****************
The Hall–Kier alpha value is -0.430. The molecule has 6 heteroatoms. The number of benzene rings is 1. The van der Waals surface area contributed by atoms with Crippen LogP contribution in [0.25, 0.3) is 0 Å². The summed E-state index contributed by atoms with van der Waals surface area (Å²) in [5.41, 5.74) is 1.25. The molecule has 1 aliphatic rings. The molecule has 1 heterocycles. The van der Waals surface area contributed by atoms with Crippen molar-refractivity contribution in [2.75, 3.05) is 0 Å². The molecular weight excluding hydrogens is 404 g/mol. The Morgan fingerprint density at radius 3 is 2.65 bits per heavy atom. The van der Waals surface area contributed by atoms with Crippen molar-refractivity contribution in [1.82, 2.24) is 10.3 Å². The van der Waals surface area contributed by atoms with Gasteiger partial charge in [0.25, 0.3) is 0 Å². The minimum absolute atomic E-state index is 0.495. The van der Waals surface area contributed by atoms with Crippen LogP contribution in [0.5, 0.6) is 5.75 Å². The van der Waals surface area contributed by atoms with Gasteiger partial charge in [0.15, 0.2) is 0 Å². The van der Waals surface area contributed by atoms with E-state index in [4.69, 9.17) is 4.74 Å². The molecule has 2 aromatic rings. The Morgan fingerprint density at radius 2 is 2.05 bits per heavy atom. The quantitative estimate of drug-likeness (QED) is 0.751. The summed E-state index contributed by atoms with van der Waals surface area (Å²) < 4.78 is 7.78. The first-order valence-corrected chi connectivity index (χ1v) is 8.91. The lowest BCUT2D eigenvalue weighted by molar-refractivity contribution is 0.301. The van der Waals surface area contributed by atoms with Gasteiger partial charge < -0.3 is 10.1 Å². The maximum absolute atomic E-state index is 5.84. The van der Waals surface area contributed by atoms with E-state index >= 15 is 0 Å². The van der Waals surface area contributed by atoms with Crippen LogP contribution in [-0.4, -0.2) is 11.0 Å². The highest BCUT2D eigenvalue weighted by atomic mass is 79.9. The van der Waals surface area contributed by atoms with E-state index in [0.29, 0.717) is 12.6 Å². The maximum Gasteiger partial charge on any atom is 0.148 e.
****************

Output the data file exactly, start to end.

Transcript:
The Hall–Kier alpha value is -0.430. The molecule has 6 heteroatoms. The number of benzene rings is 1. The van der Waals surface area contributed by atoms with Crippen LogP contribution in [0.25, 0.3) is 0 Å². The summed E-state index contributed by atoms with van der Waals surface area (Å²) in [5.41, 5.74) is 1.25. The molecule has 1 aliphatic rings. The molecule has 1 heterocycles. The van der Waals surface area contributed by atoms with Crippen molar-refractivity contribution in [2.75, 3.05) is 0 Å². The molecular weight excluding hydrogens is 404 g/mol. The Morgan fingerprint density at radius 3 is 2.65 bits per heavy atom. The van der Waals surface area contributed by atoms with Crippen molar-refractivity contribution in [1.82, 2.24) is 10.3 Å². The van der Waals surface area contributed by atoms with Gasteiger partial charge in [0.25, 0.3) is 0 Å². The minimum absolute atomic E-state index is 0.495. The van der Waals surface area contributed by atoms with Crippen LogP contribution in [0.5, 0.6) is 5.75 Å². The van der Waals surface area contributed by atoms with Gasteiger partial charge in [0.15, 0.2) is 0 Å². The van der Waals surface area contributed by atoms with E-state index in [4.69, 9.17) is 4.74 Å². The molecule has 2 aromatic rings. The Morgan fingerprint density at radius 2 is 2.05 bits per heavy atom. The quantitative estimate of drug-likeness (QED) is 0.751. The summed E-state index contributed by atoms with van der Waals surface area (Å²) < 4.78 is 7.78. The first-order valence-corrected chi connectivity index (χ1v) is 8.91. The lowest BCUT2D eigenvalue weighted by molar-refractivity contribution is 0.301. The van der Waals surface area contributed by atoms with Gasteiger partial charge < -0.3 is 10.1 Å². The maximum absolute atomic E-state index is 5.84. The van der Waals surface area contributed by atoms with E-state index >= 15 is 0 Å². The van der Waals surface area contributed by atoms with Crippen LogP contribution in [-0.4, -0.2) is 11.0 Å². The highest BCUT2D eigenvalue weighted by atomic mass is 79.9. The van der Waals surface area contributed by atoms with E-state index in [0.29, 0.717) is 12.6 Å². The maximum Gasteiger partial charge on any atom is 0.148 e.